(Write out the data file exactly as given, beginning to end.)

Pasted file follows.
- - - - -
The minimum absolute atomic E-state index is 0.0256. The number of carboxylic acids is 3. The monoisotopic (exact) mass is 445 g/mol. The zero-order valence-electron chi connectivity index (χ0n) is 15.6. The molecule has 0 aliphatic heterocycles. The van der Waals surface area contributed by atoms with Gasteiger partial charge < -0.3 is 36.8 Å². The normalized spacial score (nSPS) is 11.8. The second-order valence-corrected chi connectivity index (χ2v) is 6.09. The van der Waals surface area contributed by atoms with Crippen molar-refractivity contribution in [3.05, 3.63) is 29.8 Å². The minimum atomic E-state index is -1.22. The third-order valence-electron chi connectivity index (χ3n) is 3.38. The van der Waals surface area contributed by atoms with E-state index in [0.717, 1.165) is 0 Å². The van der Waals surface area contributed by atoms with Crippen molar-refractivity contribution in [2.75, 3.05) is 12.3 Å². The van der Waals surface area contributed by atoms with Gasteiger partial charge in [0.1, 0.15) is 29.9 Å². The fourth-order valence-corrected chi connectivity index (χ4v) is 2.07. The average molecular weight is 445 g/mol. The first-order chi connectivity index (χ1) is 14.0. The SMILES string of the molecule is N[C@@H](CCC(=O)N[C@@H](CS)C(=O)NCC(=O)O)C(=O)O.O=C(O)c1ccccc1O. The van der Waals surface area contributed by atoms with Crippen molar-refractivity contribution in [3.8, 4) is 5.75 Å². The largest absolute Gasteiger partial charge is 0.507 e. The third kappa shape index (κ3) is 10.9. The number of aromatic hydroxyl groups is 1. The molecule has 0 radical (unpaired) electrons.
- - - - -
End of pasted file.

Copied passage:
The minimum absolute atomic E-state index is 0.0256. The number of carboxylic acids is 3. The monoisotopic (exact) mass is 445 g/mol. The zero-order valence-electron chi connectivity index (χ0n) is 15.6. The molecule has 0 aliphatic heterocycles. The van der Waals surface area contributed by atoms with Gasteiger partial charge < -0.3 is 36.8 Å². The normalized spacial score (nSPS) is 11.8. The second-order valence-corrected chi connectivity index (χ2v) is 6.09. The van der Waals surface area contributed by atoms with Crippen molar-refractivity contribution in [3.05, 3.63) is 29.8 Å². The minimum atomic E-state index is -1.22. The third-order valence-electron chi connectivity index (χ3n) is 3.38. The van der Waals surface area contributed by atoms with E-state index in [0.717, 1.165) is 0 Å². The van der Waals surface area contributed by atoms with Crippen molar-refractivity contribution in [2.75, 3.05) is 12.3 Å². The van der Waals surface area contributed by atoms with Gasteiger partial charge in [0.1, 0.15) is 29.9 Å². The fourth-order valence-corrected chi connectivity index (χ4v) is 2.07. The average molecular weight is 445 g/mol. The first-order chi connectivity index (χ1) is 14.0. The SMILES string of the molecule is N[C@@H](CCC(=O)N[C@@H](CS)C(=O)NCC(=O)O)C(=O)O.O=C(O)c1ccccc1O. The van der Waals surface area contributed by atoms with Crippen molar-refractivity contribution in [3.8, 4) is 5.75 Å². The largest absolute Gasteiger partial charge is 0.507 e. The third kappa shape index (κ3) is 10.9. The number of aromatic hydroxyl groups is 1. The molecule has 0 radical (unpaired) electrons.